These last few weeks I haven’t been working on my own bonsai much. But I’ve been doing bonsai stuff.
I had my demo for the Brevard club and then the NoNaMe study group meeting.
Last weekend I visited Durostone Nursery in Vero Beach, Jim Smiths nursery.
There are still many trees for sale but, unfortunately he’s not propagating anymore.
gives you an idea how long he’s been growing trees. There is a pot under there.
Jim is still holding his 4th Sunday workshops so take the time to see this Old Master at work.
This was a tree someone had brought for him to work on. I saw a face…
While in Vero I also visited Old Florida Bonsai to pick up some stock and check on the big podocarpus I carved in February
3-4 years and it’ll be a show stopper. It’s in good hands with Richard Turner. He has the artistic vision to realize the tree to its full potential.
Speaking of art, let me fulfill the “art” portion of this blog. It is, after all, in my contract.
First, some woodcarvings
We took out an old above ground pool and I’m now using the space it took up.
I plan on reusing the steel side as roofing material on a classroom that’s in planning. Soon, Adam’s Art and Bonsai Studio Nursery will be high class and full service.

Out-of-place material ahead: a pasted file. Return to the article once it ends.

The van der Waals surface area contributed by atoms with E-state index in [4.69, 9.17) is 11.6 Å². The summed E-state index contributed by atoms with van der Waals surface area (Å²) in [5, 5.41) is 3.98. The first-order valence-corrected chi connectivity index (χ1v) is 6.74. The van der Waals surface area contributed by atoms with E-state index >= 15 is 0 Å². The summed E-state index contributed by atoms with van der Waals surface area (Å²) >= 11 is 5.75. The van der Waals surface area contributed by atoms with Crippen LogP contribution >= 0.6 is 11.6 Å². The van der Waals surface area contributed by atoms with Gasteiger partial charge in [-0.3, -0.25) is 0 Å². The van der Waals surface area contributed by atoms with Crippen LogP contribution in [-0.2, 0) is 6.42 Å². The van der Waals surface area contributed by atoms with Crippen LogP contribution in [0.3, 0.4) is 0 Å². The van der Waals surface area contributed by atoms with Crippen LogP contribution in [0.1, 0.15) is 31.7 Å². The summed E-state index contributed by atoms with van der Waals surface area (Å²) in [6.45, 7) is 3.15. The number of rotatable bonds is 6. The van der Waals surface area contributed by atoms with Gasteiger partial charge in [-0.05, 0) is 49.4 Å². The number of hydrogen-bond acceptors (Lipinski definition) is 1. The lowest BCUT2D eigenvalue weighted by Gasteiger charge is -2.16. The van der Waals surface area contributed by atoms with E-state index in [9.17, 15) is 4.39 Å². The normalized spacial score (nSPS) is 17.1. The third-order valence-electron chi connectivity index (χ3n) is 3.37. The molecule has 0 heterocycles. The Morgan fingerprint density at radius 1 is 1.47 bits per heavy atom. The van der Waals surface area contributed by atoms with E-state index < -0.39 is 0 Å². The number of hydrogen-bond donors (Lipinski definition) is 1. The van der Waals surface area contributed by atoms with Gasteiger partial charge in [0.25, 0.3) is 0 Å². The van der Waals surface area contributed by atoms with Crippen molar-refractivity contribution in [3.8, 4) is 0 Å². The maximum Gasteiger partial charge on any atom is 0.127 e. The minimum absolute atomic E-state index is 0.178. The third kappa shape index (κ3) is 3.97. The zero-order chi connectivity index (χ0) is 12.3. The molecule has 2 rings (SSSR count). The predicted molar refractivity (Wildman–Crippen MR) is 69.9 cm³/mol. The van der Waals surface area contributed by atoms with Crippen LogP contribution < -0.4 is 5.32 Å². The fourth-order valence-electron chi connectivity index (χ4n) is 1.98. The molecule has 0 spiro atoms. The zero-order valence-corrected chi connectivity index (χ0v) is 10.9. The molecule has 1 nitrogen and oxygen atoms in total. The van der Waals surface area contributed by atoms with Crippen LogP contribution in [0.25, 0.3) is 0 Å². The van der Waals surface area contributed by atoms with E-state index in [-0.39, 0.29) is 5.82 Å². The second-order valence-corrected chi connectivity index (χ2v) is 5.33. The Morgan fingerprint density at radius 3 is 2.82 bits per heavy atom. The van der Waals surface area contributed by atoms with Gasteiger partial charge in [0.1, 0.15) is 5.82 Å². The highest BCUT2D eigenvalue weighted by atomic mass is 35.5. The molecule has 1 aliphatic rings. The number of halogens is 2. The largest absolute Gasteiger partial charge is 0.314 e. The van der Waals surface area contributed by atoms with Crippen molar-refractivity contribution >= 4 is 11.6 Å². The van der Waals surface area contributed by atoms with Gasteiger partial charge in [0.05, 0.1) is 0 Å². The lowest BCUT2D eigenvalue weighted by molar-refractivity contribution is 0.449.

In the bonsai world there is some sad news
I saw this on Facebook and then read this post from Crataegus Bonsai.
The American bonsai scene really could have used a West Coast equivalent of William Valavanis’s National Show.
Like it says, it will give us all 2 more years to get our trees ready.
Don’t tell anyone but whenever I heard “Artisans Cup of Portland” I saw a cement planter
On a different note, I had my last trimming duty at Epcot with the trees in the Japanese Pavilion.
I took some pics but I won’t do a full blown report.
That’s a Nea Buxifolia.
I had an epiphany while trimming this nea.
When this species first begins to grow, it’s always the interior shoots that grow best and quickest. Where there isn’t any light.
It seems counterintuitive.
I’ve been talking with Guaracha, who is one of the best collectors of yamadori in Puerto Rico. He says that nea grow in the shade.
Two and two and the conclusion is- nea respond to shade with better growth.
Their leaves are even greener and glossier.
Here is what a cone on a bald cypress looks like
Please indulge me with some artsy shots
My tree; I trimmed it well,